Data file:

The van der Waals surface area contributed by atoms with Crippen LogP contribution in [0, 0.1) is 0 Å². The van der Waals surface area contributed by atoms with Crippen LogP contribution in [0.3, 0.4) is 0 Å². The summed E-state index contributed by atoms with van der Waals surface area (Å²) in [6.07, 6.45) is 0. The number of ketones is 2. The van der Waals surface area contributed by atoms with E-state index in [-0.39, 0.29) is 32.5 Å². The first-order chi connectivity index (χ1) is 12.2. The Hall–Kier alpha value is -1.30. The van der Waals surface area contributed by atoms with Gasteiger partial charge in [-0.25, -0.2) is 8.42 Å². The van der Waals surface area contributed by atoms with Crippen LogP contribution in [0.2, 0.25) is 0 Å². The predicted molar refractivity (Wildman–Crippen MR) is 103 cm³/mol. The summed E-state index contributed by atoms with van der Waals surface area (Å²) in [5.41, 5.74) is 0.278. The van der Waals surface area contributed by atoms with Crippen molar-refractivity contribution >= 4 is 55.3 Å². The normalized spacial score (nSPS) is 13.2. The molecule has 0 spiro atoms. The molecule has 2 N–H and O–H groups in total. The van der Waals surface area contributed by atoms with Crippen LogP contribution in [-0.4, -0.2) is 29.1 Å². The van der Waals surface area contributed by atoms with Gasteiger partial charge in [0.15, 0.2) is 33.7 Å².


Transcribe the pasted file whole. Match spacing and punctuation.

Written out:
The van der Waals surface area contributed by atoms with Crippen LogP contribution in [0, 0.1) is 0 Å². The van der Waals surface area contributed by atoms with Crippen LogP contribution in [0.3, 0.4) is 0 Å². The summed E-state index contributed by atoms with van der Waals surface area (Å²) in [6.07, 6.45) is 0. The number of ketones is 2. The van der Waals surface area contributed by atoms with E-state index in [-0.39, 0.29) is 32.5 Å². The first-order chi connectivity index (χ1) is 12.2. The Hall–Kier alpha value is -1.30. The van der Waals surface area contributed by atoms with Gasteiger partial charge in [-0.25, -0.2) is 8.42 Å². The van der Waals surface area contributed by atoms with Crippen LogP contribution in [0.2, 0.25) is 0 Å². The predicted molar refractivity (Wildman–Crippen MR) is 103 cm³/mol. The summed E-state index contributed by atoms with van der Waals surface area (Å²) in [5.41, 5.74) is 0.278. The van der Waals surface area contributed by atoms with Crippen molar-refractivity contribution >= 4 is 55.3 Å². The normalized spacial score (nSPS) is 13.2. The molecule has 0 spiro atoms. The molecule has 2 N–H and O–H groups in total. The van der Waals surface area contributed by atoms with Crippen LogP contribution in [-0.4, -0.2) is 29.1 Å². The van der Waals surface area contributed by atoms with Gasteiger partial charge in [0.15, 0.2) is 33.7 Å².